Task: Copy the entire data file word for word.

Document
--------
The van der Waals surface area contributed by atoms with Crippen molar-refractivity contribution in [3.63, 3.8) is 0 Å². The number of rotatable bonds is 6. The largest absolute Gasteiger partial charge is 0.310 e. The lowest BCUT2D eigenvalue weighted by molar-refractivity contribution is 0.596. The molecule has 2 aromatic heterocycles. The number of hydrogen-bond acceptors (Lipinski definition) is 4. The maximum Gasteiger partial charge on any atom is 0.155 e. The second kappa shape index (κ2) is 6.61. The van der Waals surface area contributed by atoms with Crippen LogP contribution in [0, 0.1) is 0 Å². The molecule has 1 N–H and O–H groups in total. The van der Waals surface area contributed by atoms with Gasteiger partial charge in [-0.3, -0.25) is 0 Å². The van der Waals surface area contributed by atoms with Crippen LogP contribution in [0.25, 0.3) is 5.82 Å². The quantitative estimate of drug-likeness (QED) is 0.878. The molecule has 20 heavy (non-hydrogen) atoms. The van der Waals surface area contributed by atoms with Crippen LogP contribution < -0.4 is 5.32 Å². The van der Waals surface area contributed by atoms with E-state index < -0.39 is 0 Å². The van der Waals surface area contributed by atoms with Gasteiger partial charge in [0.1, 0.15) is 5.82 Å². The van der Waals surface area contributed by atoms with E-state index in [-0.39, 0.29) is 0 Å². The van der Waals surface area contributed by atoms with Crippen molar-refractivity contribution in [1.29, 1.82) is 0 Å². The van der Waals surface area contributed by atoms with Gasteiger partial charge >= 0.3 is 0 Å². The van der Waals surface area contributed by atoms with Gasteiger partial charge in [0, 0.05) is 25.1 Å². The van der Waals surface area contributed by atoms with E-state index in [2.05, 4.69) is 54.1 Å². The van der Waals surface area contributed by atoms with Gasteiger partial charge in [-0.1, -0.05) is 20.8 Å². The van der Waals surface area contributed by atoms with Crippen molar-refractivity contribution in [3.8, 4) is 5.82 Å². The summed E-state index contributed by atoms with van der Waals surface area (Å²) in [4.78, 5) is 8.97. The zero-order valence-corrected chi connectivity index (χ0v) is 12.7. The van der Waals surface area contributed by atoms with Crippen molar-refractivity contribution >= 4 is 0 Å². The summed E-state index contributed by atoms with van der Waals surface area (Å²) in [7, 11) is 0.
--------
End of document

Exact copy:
The van der Waals surface area contributed by atoms with Crippen molar-refractivity contribution in [3.63, 3.8) is 0 Å². The number of rotatable bonds is 6. The largest absolute Gasteiger partial charge is 0.310 e. The lowest BCUT2D eigenvalue weighted by molar-refractivity contribution is 0.596. The molecule has 2 aromatic heterocycles. The number of hydrogen-bond acceptors (Lipinski definition) is 4. The maximum Gasteiger partial charge on any atom is 0.155 e. The second kappa shape index (κ2) is 6.61. The van der Waals surface area contributed by atoms with Crippen LogP contribution in [0, 0.1) is 0 Å². The molecule has 1 N–H and O–H groups in total. The van der Waals surface area contributed by atoms with Gasteiger partial charge in [-0.3, -0.25) is 0 Å². The van der Waals surface area contributed by atoms with Crippen LogP contribution in [0.25, 0.3) is 5.82 Å². The quantitative estimate of drug-likeness (QED) is 0.878. The molecule has 20 heavy (non-hydrogen) atoms. The van der Waals surface area contributed by atoms with Crippen LogP contribution < -0.4 is 5.32 Å². The van der Waals surface area contributed by atoms with E-state index < -0.39 is 0 Å². The van der Waals surface area contributed by atoms with Gasteiger partial charge in [0.1, 0.15) is 5.82 Å². The van der Waals surface area contributed by atoms with E-state index in [-0.39, 0.29) is 0 Å². The van der Waals surface area contributed by atoms with Crippen molar-refractivity contribution in [1.29, 1.82) is 0 Å². The van der Waals surface area contributed by atoms with Gasteiger partial charge >= 0.3 is 0 Å². The van der Waals surface area contributed by atoms with Gasteiger partial charge in [0, 0.05) is 25.1 Å². The van der Waals surface area contributed by atoms with E-state index in [2.05, 4.69) is 54.1 Å². The van der Waals surface area contributed by atoms with Gasteiger partial charge in [-0.1, -0.05) is 20.8 Å². The van der Waals surface area contributed by atoms with Crippen molar-refractivity contribution in [3.8, 4) is 5.82 Å². The summed E-state index contributed by atoms with van der Waals surface area (Å²) in [4.78, 5) is 8.97. The zero-order valence-corrected chi connectivity index (χ0v) is 12.7. The van der Waals surface area contributed by atoms with Crippen molar-refractivity contribution >= 4 is 0 Å². The summed E-state index contributed by atoms with van der Waals surface area (Å²) in [7, 11) is 0.